With the launch of its locally-developed Agni-V, India has joined a small group of countries - up to now only the nuclear-armed superpowers - with inter-continental range ballistic missiles
A successful test flight of the missile will also strengthen India's nuclear deterrence once it comes into service by 2014-15.
With a range of more than 5,000km (3,100 miles), the Agni-V is capable of delivering a single 1.5-ton warhead deep inside nuclear rival China's territory.
It is 17.5m-tall, solid-fuelled, has three stages and a launch weight of 50 tons. It has cost more than 2.5bn rupees ($480m; £307m) to develop.
India's retaliatory, no-first use strategic deterrence is based on nuclear weapons delivered by sea, air and mobile land-based systems.
These include Agni missile variants with strike ranges from 700km to - it is anticipated with the Agni-V - more than 5,000km.
The maiden test flight of the missile, developed by the Defence Research and Development Organisation (DRDO), has been delayed beyond its original December 2011 deadline.
"Fired from a canister-launch system to provide it greater operational flexibility of being either rail- or road-launched, the Agni-V compares favourably with ICBMs in use by nuclear weapons states like Britain, China, France, Russia and the US," DRDO chief VK Saraswat said.
Briefing reporters at the recently-concluded Defexpo 2012 in Delhi, Mr Saraswat said that advanced technologies incorporated into Agni-V were "far ahead of other countries with few exceptions, like the US".
Missiles available to other nuclear weapons states employ relatively older technology, he said.
Agni-V's innovative technologies include composite rocket motors, guidance ring-laser gyro-based inertial navigation systems, micro-navigation systems and accelerometers to measure the ICBM's acceleration and detect any change in its vehicular motion.
Composites have been extensively used to reduce the ICBM's weight. A third, miniaturised stage has been added to the Agni-III to boost its range from 3,500km to more than 5,000km.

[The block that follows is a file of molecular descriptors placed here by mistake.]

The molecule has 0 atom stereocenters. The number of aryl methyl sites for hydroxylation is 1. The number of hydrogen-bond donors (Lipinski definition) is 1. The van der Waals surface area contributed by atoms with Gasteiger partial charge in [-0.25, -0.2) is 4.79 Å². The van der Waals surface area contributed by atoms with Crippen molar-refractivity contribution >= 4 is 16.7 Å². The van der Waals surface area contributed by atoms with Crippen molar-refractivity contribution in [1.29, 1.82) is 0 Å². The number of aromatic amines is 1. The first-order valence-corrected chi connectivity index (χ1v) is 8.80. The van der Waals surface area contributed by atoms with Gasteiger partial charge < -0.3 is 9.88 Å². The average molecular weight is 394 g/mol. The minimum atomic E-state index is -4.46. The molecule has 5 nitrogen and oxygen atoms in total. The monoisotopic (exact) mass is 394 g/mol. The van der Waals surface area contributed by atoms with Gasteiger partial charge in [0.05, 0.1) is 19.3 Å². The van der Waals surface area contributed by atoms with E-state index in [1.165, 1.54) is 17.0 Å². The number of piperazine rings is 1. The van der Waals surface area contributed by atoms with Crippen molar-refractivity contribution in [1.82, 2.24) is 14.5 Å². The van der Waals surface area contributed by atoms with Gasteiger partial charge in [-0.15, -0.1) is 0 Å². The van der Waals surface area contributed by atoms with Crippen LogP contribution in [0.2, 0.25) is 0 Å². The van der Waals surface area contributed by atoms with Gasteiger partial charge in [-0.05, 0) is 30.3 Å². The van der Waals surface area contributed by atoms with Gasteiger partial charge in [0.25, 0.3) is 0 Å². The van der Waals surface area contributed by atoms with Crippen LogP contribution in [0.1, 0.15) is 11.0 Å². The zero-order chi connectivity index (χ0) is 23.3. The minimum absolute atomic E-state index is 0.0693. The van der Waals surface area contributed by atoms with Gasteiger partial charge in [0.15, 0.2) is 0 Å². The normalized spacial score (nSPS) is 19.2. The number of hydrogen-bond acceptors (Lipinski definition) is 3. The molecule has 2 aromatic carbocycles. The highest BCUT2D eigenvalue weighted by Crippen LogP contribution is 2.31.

DRDO scientists said many of the components of the Agni-III and Agni-IV - which were successfully test-fired over the last two years - have been incorporated into the latest missile.
Avinash Chander, director of the DRDO-run Advanced Systems Laboratory, which is closely involved in developing the Agni missiles, says engineering the Agni-V's third stage proved to be a major technological challenge.
"It (the third stage) slopes into the warhead stage and has a conical motor. So far, we have only been doing cylindrical motors and building that was difficult," Mr Chander said in October last year.
DRDO officials say a reduced payload will further enhance the Agni-V's range to beyond 5,000km.
"Agni-V will provide India with much-needed dissuasive deterrence against China which at present it lacks," said former Brigadier Arun Sahgal, joint director of the Institute of National Security Studies in Delhi.
"With Agni-V trials, India's strategic lacunae will to a large extent be overcome," he added.
India, which came off worse in its 1962 border war with China over one of the world's longest-running disputes, had claimed that fear of Beijing's burgeoning nuclear arsenal was responsible for it conducting its five underground nuclear tests in May 1998.
Concern over China's intermediate- and long-range missile capability also hastened India's indigenous programme to develop its own strategic weapons.
Indian military planners remain apprehensive over China's nuclear-capable DF21 intermediate-range ballistic missile (IRBM) and its many variants which have ranges of 1,500km-2,250km.
These are deployed across Tibet and south-west China and are capable of striking major Indian cities, including Delhi.
India's arsenal of IRBMs, on the other hand, includes the Agni-I, Agni-II and Agni-III with ranges of between 700-800km, 2,000-2,300km and over 3,500km respectively.
The missiles are being built at Bharat Dynamics Limited in Hyderabad under the DRDO's supervision and operated by the Strategic Forces Command
Created in January 2003, the command is responsible for the management and administration of the country's nuclear weapons stockpile and is part of India's overarching Nuclear Command Authority.
The shorter-range Agni-I and II were developed with nuclear rival Pakistan in mind.
The Agni III, however, is directed at Chinese military and nuclear assets ranged in Tibet, a region of increasing strategic significance to both Delhi and Beijing.